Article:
In the recent Medibank data breach that occurred in late 2022, it was the lack of two-factor authentication that allowed malicious third-parties to use stolen staff credentials to gain access to their systems.  As reported in our Optus, Medibank, and now Harcourts – If they can be breached, what can you do to prevent it? article at the time, Medibank revealed that the criminals were able to steal the login credentials for a single support desk worker at the health insurer and used that to gain access to their systems.

Earlier this month, Latitude Financial – a company that issues consumer loans and runs a “buy now pay later” scheme that’s used by major retailers – was also hit by a similar attack.  As reported at the time by ABC News1,  Latitude Financial revealed that the personal information of more than 300,000 customers were stolen, including driver’s licences.  They also revealed that the source of the attack was stolen login details of a Latitude employee, which were then used to steal the identity documents from two service providers used by Latitude.

Since then however, ABC News2 has reported that it's now been confirmed by Latitude that 7.9 million Australian and New Zealand drivers licences, 53,000 passport numbers and just under 100 monthly financial statements had been stolen in the attack - making this cyber-attack on Latitude Financial the largest-known data breach on an Australian financial institution.

In this case in particular, it seems that the unnessasary long-term storing of customer data left them vulnerable to this sort of attack. Of the information stolen during the attack, 6.1 million of those customer records were actually provided prior to 2013, with some records dating all the way back to 2005 which were retained when Latitude took over from GE Finance. For those watching, this should prove as a warning about what customer data is stored within your systems, especially if that data is no longer required. Whilst properly destroying customer data can be a costly exercise in some circumstances, failing to do so raises questions around corporate and data governance, as well as data security.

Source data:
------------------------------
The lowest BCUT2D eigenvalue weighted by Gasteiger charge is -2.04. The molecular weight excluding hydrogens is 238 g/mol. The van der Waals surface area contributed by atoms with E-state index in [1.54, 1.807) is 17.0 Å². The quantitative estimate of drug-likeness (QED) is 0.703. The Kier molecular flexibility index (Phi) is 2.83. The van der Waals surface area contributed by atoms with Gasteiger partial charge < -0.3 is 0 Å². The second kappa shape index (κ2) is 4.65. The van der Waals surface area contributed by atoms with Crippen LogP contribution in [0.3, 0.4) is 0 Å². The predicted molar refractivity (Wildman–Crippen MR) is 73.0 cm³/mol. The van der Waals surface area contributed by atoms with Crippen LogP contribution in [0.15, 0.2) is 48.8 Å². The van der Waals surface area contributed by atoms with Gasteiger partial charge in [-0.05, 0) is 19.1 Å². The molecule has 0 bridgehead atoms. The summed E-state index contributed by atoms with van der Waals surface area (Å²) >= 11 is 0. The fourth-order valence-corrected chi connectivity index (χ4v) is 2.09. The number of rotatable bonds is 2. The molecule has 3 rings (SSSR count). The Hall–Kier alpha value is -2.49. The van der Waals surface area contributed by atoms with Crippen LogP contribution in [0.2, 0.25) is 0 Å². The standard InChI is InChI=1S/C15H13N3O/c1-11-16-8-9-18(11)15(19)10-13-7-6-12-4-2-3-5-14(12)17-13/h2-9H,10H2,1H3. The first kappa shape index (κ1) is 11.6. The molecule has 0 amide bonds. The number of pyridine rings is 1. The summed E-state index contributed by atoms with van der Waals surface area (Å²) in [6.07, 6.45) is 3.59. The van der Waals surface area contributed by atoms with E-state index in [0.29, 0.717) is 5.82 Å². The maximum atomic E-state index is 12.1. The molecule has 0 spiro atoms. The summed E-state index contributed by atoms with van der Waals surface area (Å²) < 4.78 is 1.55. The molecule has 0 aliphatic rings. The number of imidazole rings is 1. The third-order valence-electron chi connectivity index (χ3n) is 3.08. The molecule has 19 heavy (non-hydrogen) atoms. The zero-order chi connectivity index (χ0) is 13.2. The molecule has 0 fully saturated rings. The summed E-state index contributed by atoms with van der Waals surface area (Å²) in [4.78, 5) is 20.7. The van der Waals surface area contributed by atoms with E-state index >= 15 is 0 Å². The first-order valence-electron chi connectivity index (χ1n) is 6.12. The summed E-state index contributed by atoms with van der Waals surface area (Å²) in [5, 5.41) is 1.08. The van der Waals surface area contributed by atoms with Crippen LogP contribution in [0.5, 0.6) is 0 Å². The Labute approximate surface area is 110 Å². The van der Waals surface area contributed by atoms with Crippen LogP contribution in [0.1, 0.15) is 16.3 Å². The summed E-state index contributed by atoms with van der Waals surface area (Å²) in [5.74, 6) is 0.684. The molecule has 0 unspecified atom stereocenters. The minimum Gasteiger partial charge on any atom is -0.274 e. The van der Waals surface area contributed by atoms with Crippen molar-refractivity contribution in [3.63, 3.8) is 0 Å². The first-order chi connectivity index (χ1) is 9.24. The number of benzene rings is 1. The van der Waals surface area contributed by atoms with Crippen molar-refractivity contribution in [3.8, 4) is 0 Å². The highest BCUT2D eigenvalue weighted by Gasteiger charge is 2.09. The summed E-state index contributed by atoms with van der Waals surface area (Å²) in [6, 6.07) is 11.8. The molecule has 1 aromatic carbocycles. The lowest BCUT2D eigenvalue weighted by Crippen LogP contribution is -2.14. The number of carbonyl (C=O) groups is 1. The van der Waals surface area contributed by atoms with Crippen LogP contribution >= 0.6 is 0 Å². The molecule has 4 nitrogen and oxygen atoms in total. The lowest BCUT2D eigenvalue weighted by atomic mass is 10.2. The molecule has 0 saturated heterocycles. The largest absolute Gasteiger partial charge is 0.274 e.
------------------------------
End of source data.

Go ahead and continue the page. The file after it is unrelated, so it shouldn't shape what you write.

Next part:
However, in each of these cases, had they had 2FA (or better yet MFA) measures in place, these credentials alone would not have been enough to gain access. Not only that, any attempted logins without the successful 2FA/MFA checks being completed could have potentially given their cyber-security team enough time to detect and prevent the intrusions from occurring in the first place. 

With these additional validation methods being available for nearly every online service, we highly recommend you make it required for all staff as part of your standard security policies.

Securing your data – Allowing for the recovery of your infrastructure and data through backups

Whilst it’s always been true that it’s important to have backups of your IT infrastructure - so that you can restore those systems back to full functionality in the event of a disaster - it’s even more imperative in a world with an ever-increasing risk of ransomware.

As reported in our Dangerous cyber-threats to look out for leading into 2023 article, the Australian Cyber Security Centre (ACSC) advised Australian organisations to urgently adopt an “enhanced cyber-security posture” in response to the reportedly near 50% increase in cyber-attacks since Q4 2021.  With ransomware being one of the most frequent types of attacks targeting organisations due to their unfortunately lucrative nature, it’s important that you don’t find yourself in the position of feeling required to pay their demanded ransom to retrieve your own data.

By making sure you have frequent backups, you can rest assured that even in these circumstances you are able to restore systems to full functionality and retrieve your data, all without incentivising further cyber-crime against others - or even yourself in the future!